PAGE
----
Scott Peterson has witnessed the devastation that comes from severe weather.
Last spring, as he tried to save plants for his brand new garden center that was just days from its grand opening, he got caught in a severe thunderstorm.
As 70 mph straight-line winds ripped apart his two greenhouses, he raced to his Ford F-150 pickup truck for cover. His Roots Garden Center had been dealt a near-crippling blow.
"I would have folded without the support of this community," Peterson said.
Now he's back in business and bracing for another season of spring storms, an annual onslaught of strong winds, flooding rains and hail.
And then, of course, there's the very real fear of tornadoes.
Since 1950, 93 tornadoes have touched down in Tarrant County, including 31 in April.
Mark Fox, warning and coordination meteorologist, at the National Weather Service Fort Worth office, said the peak of the tornado season has arrived.
"You really start to warm up," Fox said. "That's when the most volatile fronts come through, really for mid to late April. We're in that pattern where we've got fronts coming though every two, three or four days and you've got to be really vigilant."
Last year, Fort Worth and Tarrant County were spared a major tornado but the risk is always there.
"These things have been happening for a long time — one of these days we're going to get it," Fox said.
'The bigger the target'
Tarrant County has never recorded an EF-4 tornado, which can pack winds of 166 to 200 mph or an EF-5, which can go 200 miles mph and higher.
But the rapidly-expanding Dallas-Fort Worth area makes it harder for twisters to avoid populated areas. What was once farm land is now a brand-new subdivision.
Fox points to the April 3, 2012 tornado outbreak where one tornado struck Forney, east of Dallas.
"If you go back on Google Earth, those tornadoes would have hit fields five years earlier," Fox said. "The more we sprawl, the bigger the target. Any way you look at it, the Dallas-Fort Worth area is the largest collection of people in tornado alley."
Is there a sweet sport for tornadoes in the DFW area?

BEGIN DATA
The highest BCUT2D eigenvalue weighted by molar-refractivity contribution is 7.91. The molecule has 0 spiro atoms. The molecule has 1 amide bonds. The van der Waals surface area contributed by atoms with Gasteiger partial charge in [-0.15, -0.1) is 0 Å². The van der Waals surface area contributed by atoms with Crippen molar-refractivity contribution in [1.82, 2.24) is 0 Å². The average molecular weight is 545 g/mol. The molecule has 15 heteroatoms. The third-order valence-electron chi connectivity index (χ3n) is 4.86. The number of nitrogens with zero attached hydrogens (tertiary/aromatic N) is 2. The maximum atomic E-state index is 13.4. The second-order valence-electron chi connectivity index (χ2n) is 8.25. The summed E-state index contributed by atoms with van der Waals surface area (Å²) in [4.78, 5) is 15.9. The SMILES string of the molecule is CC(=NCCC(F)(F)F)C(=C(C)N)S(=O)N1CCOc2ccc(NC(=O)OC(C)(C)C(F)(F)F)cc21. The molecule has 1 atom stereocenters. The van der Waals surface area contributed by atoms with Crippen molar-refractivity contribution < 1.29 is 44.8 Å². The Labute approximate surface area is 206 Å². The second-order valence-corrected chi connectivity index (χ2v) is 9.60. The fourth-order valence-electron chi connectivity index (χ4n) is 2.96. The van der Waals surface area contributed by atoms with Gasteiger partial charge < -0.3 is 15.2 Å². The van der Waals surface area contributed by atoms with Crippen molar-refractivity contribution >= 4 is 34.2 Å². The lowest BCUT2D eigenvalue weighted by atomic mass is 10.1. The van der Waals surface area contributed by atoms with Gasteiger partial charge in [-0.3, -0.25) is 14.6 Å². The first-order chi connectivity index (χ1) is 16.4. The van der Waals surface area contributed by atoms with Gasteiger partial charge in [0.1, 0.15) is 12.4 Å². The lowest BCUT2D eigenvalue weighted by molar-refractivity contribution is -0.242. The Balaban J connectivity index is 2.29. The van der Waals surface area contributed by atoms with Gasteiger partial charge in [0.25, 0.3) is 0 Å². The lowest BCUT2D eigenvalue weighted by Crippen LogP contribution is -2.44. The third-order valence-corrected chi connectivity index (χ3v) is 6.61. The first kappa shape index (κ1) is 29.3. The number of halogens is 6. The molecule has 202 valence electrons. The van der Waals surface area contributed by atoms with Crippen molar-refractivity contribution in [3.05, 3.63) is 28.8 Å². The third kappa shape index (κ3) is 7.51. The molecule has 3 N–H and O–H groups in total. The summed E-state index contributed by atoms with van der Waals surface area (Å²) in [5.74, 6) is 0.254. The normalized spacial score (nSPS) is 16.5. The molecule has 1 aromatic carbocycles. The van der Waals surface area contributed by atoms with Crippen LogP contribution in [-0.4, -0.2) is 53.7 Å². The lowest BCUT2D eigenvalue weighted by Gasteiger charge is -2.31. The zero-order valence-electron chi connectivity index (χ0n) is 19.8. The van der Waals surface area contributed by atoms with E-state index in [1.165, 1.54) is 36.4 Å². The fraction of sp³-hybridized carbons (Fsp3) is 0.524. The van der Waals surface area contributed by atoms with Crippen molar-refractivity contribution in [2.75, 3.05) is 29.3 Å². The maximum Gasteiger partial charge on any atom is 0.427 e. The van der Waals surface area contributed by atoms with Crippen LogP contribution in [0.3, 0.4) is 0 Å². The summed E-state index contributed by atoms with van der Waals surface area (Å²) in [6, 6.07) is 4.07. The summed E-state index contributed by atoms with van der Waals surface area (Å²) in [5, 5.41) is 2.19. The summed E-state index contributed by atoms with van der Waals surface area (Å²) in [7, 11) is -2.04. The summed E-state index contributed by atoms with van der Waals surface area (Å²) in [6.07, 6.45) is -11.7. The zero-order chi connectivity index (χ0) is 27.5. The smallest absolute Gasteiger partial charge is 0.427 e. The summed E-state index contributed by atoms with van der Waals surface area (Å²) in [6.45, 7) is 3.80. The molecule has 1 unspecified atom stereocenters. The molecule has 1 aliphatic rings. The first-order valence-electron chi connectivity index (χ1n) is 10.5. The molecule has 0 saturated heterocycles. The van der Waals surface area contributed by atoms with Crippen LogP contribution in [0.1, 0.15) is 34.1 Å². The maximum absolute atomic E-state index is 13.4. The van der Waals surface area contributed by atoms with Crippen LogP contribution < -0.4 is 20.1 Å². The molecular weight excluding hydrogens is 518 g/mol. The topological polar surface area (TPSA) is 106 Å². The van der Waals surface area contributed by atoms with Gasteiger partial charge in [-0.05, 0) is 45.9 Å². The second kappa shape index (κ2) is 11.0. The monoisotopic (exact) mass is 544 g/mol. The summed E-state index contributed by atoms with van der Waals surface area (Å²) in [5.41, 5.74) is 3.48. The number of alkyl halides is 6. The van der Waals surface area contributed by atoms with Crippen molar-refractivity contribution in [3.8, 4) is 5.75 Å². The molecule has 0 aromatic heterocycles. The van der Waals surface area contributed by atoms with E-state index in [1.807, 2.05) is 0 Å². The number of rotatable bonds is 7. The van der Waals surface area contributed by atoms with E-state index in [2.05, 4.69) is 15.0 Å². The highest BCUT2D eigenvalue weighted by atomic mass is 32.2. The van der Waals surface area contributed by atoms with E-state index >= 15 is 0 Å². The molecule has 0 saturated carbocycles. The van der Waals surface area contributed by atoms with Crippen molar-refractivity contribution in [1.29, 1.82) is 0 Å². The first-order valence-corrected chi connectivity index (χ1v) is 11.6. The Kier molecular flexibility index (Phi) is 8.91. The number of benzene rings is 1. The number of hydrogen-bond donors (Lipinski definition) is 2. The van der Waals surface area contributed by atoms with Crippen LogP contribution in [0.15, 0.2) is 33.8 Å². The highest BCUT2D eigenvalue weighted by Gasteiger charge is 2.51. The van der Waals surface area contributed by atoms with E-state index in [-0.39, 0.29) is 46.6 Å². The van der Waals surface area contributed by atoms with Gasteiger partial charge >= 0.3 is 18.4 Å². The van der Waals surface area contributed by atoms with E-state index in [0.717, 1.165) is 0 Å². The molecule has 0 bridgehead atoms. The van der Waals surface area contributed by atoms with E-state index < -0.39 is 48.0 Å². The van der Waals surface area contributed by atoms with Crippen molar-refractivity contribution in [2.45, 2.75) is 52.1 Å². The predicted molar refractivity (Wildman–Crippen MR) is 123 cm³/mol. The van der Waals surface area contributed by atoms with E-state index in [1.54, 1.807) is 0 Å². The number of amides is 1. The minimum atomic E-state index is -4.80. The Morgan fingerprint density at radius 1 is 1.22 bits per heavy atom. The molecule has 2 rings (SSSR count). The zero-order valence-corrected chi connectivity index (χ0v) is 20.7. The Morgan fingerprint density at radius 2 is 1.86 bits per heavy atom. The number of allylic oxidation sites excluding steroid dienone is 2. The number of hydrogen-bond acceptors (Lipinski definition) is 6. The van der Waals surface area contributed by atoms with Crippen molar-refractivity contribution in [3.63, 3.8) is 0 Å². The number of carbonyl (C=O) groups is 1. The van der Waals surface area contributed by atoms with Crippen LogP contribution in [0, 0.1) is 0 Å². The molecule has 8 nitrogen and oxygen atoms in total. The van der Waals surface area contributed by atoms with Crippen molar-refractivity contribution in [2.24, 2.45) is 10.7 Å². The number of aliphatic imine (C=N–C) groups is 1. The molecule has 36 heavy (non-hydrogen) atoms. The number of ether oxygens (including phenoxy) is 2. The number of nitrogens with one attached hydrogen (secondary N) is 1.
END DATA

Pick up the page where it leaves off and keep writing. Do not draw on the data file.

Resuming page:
"The data shows Interstate 20 south to the middle of Johnson County and Ellis County, from Cleburne to Ennis, seems to have more," Fox said. "There are theories but no real explanation for why that has happened."
The storms that wrecked havoc on Peterson's business were part of an outbreak of severe weather on March 29, 2017 where two EF-O tornadoes touched down in northern Tarrant County, one near U.S. 287 and Bonds Ranch Road and another on the Keller-Watauga border.
Those were two of the three that touched down in Tarrant County last year with the other occurring in January 2017, part of an outbreak of six tornadoes across North and Central Texas.
Last year, there were 25 tornadoes in the 64 counties covered by the National Weather Service Fort Worth office. The most devastating tornado outbreak occurred on April 29, 2017 when seven tornadoes touched down in Van Zandt, Henderson, Rains and Hopkins counties that killed four people, including an EF-4 twister near Canton.
While DFW residents may have forgotten that storm, it was was only 60 miles east of Dallas and if the conditions had set up a little different that day, the strong storms could have walloped the Metroplex.
The strongest twisters to hit Tarrant County have all been F3 tornadoes. Two occurred on March 28, 2000, which included the infamous downtown Fort Worth tornado and a second one that hit Arlington.
Hail a bigger threat
So far this year, there have been no tornadoes in Tarrant County but two EF-0 tornadoes hit Johnson County on Feb. 20 damaging homes and injuring 3 people on Feb. 20. A small tornado also touched near Desoto in Dallas County from the same storm outbreak.
While tornadoes likely cause the most fear, hail effects far more people.
The Insurance Council of Texas, an industry trade group, notes that 10 of the top 20 costliest storms in Texas were caused by hail damage, with eight of those storms impacting some part of the Dallas-Fort Worth area. The May 5, 1995 Mayfest hail storm ranks No. 7 on the list.
There is hail every year but predicting where it will fall is almost possible.
"It's pretty tricky, "Fox said. "Last year we had some very big hail storms. They just didn't happen in populated areas."
Peterson is hoping that his gardening center will be spared of the nasty storms this year. And if all goes as planned, Peterson will start turning a profit.
The lean summer months of last year are starting to become a distant memory.
"That's when it got scary," Peterson said. "Instead of having the backup capital to get through that period, I had to rebuild. Everybody in the community — I couldn't have gotten through it without them."
But Peterson, who has always had a healthy respect for the weather, is philosophical about the damage inflicted on his business.
"Mother Nature — she'll give it to you sometimes," Peterson said.